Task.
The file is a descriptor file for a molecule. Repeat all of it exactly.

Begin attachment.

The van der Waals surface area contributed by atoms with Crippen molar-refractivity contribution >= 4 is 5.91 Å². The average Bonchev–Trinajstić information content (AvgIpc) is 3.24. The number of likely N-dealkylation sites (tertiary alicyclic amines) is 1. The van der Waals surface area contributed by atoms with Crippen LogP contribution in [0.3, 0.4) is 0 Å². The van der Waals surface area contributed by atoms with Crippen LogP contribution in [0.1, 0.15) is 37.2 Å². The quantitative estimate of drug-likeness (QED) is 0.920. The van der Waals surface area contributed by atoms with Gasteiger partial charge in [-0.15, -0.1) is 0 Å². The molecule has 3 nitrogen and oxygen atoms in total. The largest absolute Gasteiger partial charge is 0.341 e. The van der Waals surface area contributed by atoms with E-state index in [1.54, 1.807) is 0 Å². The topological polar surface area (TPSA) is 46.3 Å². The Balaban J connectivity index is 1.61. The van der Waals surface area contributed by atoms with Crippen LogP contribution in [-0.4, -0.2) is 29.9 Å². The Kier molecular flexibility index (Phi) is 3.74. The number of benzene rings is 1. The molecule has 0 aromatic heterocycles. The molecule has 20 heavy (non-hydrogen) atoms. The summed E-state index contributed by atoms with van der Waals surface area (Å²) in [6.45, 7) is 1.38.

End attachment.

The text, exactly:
The van der Waals surface area contributed by atoms with Crippen molar-refractivity contribution >= 4 is 5.91 Å². The average Bonchev–Trinajstić information content (AvgIpc) is 3.24. The number of likely N-dealkylation sites (tertiary alicyclic amines) is 1. The van der Waals surface area contributed by atoms with Crippen LogP contribution in [0.3, 0.4) is 0 Å². The van der Waals surface area contributed by atoms with Crippen LogP contribution in [0.1, 0.15) is 37.2 Å². The quantitative estimate of drug-likeness (QED) is 0.920. The van der Waals surface area contributed by atoms with Gasteiger partial charge in [-0.15, -0.1) is 0 Å². The molecule has 3 nitrogen and oxygen atoms in total. The largest absolute Gasteiger partial charge is 0.341 e. The van der Waals surface area contributed by atoms with E-state index in [1.54, 1.807) is 0 Å². The topological polar surface area (TPSA) is 46.3 Å². The Balaban J connectivity index is 1.61. The van der Waals surface area contributed by atoms with Crippen LogP contribution in [-0.4, -0.2) is 29.9 Å². The Kier molecular flexibility index (Phi) is 3.74. The number of benzene rings is 1. The molecule has 0 aromatic heterocycles. The molecule has 20 heavy (non-hydrogen) atoms. The summed E-state index contributed by atoms with van der Waals surface area (Å²) in [6.45, 7) is 1.38.